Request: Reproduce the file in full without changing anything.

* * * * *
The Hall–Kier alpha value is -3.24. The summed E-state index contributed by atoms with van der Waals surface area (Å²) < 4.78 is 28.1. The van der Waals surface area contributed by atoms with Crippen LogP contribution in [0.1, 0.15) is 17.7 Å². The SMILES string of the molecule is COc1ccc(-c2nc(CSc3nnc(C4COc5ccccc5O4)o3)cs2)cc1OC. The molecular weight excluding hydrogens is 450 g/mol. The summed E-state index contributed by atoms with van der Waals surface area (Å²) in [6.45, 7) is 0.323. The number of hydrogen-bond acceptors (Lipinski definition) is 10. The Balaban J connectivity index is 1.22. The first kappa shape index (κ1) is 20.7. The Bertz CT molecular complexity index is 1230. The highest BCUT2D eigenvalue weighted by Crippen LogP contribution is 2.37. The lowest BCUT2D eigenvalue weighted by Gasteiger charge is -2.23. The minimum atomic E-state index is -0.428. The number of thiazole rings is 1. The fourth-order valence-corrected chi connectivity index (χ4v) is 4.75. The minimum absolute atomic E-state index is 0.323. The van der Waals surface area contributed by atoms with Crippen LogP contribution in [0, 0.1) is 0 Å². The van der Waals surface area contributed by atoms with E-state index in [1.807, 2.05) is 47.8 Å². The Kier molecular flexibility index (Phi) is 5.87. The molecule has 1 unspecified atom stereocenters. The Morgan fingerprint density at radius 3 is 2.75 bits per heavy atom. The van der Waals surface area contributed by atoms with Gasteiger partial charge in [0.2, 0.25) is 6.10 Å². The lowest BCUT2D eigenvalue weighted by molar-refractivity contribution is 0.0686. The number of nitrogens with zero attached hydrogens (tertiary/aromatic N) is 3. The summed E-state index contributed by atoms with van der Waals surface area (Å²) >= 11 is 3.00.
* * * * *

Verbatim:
The Hall–Kier alpha value is -3.24. The summed E-state index contributed by atoms with van der Waals surface area (Å²) < 4.78 is 28.1. The van der Waals surface area contributed by atoms with Crippen LogP contribution in [0.1, 0.15) is 17.7 Å². The SMILES string of the molecule is COc1ccc(-c2nc(CSc3nnc(C4COc5ccccc5O4)o3)cs2)cc1OC. The molecular weight excluding hydrogens is 450 g/mol. The summed E-state index contributed by atoms with van der Waals surface area (Å²) in [6.45, 7) is 0.323. The number of hydrogen-bond acceptors (Lipinski definition) is 10. The Balaban J connectivity index is 1.22. The first kappa shape index (κ1) is 20.7. The Bertz CT molecular complexity index is 1230. The highest BCUT2D eigenvalue weighted by Crippen LogP contribution is 2.37. The lowest BCUT2D eigenvalue weighted by Gasteiger charge is -2.23. The minimum atomic E-state index is -0.428. The number of thiazole rings is 1. The fourth-order valence-corrected chi connectivity index (χ4v) is 4.75. The minimum absolute atomic E-state index is 0.323. The van der Waals surface area contributed by atoms with Crippen LogP contribution in [0, 0.1) is 0 Å². The van der Waals surface area contributed by atoms with E-state index in [1.807, 2.05) is 47.8 Å². The Kier molecular flexibility index (Phi) is 5.87. The molecule has 1 unspecified atom stereocenters. The Morgan fingerprint density at radius 3 is 2.75 bits per heavy atom. The van der Waals surface area contributed by atoms with Gasteiger partial charge in [0.2, 0.25) is 6.10 Å². The lowest BCUT2D eigenvalue weighted by molar-refractivity contribution is 0.0686. The number of nitrogens with zero attached hydrogens (tertiary/aromatic N) is 3. The summed E-state index contributed by atoms with van der Waals surface area (Å²) >= 11 is 3.00.